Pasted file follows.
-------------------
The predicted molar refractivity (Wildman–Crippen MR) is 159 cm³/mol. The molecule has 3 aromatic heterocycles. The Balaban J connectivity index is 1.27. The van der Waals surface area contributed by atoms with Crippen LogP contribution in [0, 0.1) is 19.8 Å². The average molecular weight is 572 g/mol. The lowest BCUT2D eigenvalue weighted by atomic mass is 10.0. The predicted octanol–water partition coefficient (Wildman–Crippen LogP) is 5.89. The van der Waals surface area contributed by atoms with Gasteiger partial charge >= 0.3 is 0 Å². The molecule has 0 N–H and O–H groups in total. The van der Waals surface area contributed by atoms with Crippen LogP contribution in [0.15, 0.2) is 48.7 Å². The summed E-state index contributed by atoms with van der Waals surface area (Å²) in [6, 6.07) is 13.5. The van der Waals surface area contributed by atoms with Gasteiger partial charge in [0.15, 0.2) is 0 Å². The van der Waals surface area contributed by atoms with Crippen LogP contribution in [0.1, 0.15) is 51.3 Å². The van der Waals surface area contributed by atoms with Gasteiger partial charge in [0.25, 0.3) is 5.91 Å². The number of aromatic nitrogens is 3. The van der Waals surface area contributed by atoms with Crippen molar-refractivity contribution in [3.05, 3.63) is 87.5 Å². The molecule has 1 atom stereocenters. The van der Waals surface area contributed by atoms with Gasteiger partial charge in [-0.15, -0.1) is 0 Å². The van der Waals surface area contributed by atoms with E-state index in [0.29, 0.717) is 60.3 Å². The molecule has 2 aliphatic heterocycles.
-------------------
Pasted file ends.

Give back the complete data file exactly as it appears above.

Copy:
The predicted molar refractivity (Wildman–Crippen MR) is 159 cm³/mol. The molecule has 3 aromatic heterocycles. The Balaban J connectivity index is 1.27. The van der Waals surface area contributed by atoms with Crippen LogP contribution in [0, 0.1) is 19.8 Å². The average molecular weight is 572 g/mol. The lowest BCUT2D eigenvalue weighted by atomic mass is 10.0. The predicted octanol–water partition coefficient (Wildman–Crippen LogP) is 5.89. The van der Waals surface area contributed by atoms with Gasteiger partial charge >= 0.3 is 0 Å². The molecule has 0 N–H and O–H groups in total. The van der Waals surface area contributed by atoms with Crippen LogP contribution in [0.15, 0.2) is 48.7 Å². The summed E-state index contributed by atoms with van der Waals surface area (Å²) in [6, 6.07) is 13.5. The van der Waals surface area contributed by atoms with Gasteiger partial charge in [0.15, 0.2) is 0 Å². The van der Waals surface area contributed by atoms with Crippen LogP contribution in [0.1, 0.15) is 51.3 Å². The van der Waals surface area contributed by atoms with Gasteiger partial charge in [0.25, 0.3) is 5.91 Å². The number of aromatic nitrogens is 3. The van der Waals surface area contributed by atoms with Crippen molar-refractivity contribution in [3.05, 3.63) is 87.5 Å². The molecule has 1 atom stereocenters. The van der Waals surface area contributed by atoms with Gasteiger partial charge in [-0.15, -0.1) is 0 Å². The van der Waals surface area contributed by atoms with E-state index in [0.29, 0.717) is 60.3 Å². The molecule has 2 aliphatic heterocycles.